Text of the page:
Leaving the apartment I descend from roof to street level for my journey to Calle Florida and the offices of Argenper. Today is the first hot day of the year with temperatures of 27 degrees and climbing.

Defensa is already busy, and making progress along the footway is a challenge, especially where the pavement is overtaken by roadworks, or simply disappears - only to reappear in ten paces. Yesterday’s city centre demonstrations have left behind a collection of crowd barriers which line the road as I approach Plaza de Mayo and Casa Rosada. 

Crossing the square I enter Calle Reconquista, the place where in 1806, the Spanish immigrants of Buenos Aires gathered to swear allegiance to their cause - the removal by force of their recent British overlords, returning the Rio de la Plata to Spanish control. Today, Reconquista is the main banking area filled by clerks and cashiers dodging huge bullion waggons. 

Reaching Calle Lavalle, I turn west towards Calle Florida. This is the heart of the microcentre, where years past, cows would be driven and milked at the side of the street. Now the junction is distinctive for performances of street tango under the direction of Jose Carlos Romero Vedia and his students.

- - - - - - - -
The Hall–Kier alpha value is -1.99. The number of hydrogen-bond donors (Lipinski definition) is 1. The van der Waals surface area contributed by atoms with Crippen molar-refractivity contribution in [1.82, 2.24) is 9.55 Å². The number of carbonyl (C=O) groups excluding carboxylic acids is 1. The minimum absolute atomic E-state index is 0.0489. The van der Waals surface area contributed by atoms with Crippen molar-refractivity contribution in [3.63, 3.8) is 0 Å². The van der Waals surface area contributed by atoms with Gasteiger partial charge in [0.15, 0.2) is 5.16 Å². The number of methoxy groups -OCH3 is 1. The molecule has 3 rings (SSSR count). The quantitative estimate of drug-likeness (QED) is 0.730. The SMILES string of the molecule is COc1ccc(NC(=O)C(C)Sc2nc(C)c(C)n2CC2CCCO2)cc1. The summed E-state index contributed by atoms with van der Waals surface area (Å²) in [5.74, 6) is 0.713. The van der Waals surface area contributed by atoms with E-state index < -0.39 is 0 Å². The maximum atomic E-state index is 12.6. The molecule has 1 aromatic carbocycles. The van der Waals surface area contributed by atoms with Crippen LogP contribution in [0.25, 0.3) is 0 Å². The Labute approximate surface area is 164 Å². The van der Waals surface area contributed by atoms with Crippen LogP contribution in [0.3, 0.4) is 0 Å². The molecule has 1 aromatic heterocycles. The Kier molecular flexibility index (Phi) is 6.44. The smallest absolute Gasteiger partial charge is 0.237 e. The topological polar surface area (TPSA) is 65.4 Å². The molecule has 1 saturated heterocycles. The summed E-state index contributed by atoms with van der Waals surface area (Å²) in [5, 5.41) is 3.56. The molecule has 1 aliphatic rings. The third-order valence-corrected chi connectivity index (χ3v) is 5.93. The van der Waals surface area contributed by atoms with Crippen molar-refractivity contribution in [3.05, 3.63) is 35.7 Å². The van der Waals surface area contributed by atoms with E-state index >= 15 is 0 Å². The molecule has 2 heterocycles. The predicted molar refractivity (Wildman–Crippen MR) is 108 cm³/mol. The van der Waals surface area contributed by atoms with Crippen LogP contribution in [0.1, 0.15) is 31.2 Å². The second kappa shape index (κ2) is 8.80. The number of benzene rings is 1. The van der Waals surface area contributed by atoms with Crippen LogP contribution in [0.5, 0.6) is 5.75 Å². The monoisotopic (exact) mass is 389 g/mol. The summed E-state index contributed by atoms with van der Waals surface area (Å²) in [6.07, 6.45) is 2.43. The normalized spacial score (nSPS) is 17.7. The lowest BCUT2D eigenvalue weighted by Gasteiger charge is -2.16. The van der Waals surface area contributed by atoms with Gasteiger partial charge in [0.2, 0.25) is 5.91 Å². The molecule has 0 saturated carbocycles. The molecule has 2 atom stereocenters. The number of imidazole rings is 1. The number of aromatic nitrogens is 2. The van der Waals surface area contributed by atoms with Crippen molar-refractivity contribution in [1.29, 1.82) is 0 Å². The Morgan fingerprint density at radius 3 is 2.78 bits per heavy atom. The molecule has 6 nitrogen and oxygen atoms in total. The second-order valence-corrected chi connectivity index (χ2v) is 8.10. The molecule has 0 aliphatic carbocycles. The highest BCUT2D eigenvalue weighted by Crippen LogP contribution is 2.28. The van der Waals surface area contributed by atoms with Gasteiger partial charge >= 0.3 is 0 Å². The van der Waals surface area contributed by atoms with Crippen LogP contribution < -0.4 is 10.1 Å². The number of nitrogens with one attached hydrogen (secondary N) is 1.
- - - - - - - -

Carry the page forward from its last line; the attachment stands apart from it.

At Florida 537 I slip beneath the building into a wide entrance way and descend a stationary escalator to the lower ground level. Wide malls lead past countless units. I head for the underground garden and twin ramps leading to Argenper. Today I arrive early at 9.15 am. The door opens, but the waiting area is deserted. A sign reads ‘Cambio abierto 1000 hrs’. I approach the counter and Daniel looks up in surprise. “Why you here so soon”, he says looking at the sign, “we wait for money to come”. ‘’But ok, its you - so we see if we have enough pesos!”, he exclaims with exaggerated nods.

I tender my passport open at my tourist visa, together with a note of the Azimo transaction number and my Defensa address. 

Pending arrival of the day’s cash it is too early for the electronic counting machine drilling dozens of bank notes in seconds, so Daniel searches in his drawer, pulls out and hand counts sufficient cash to meet the exchange. Cash secreted, I bid Daniel farewell, ascend the dormant escalator and head for the street. 

So, tonight we can eat. “And maybe a glass of champagne?”, says Stephanie. 

Use my Azimo invite and get £10.00 off your first transfer.

San Telmo Diary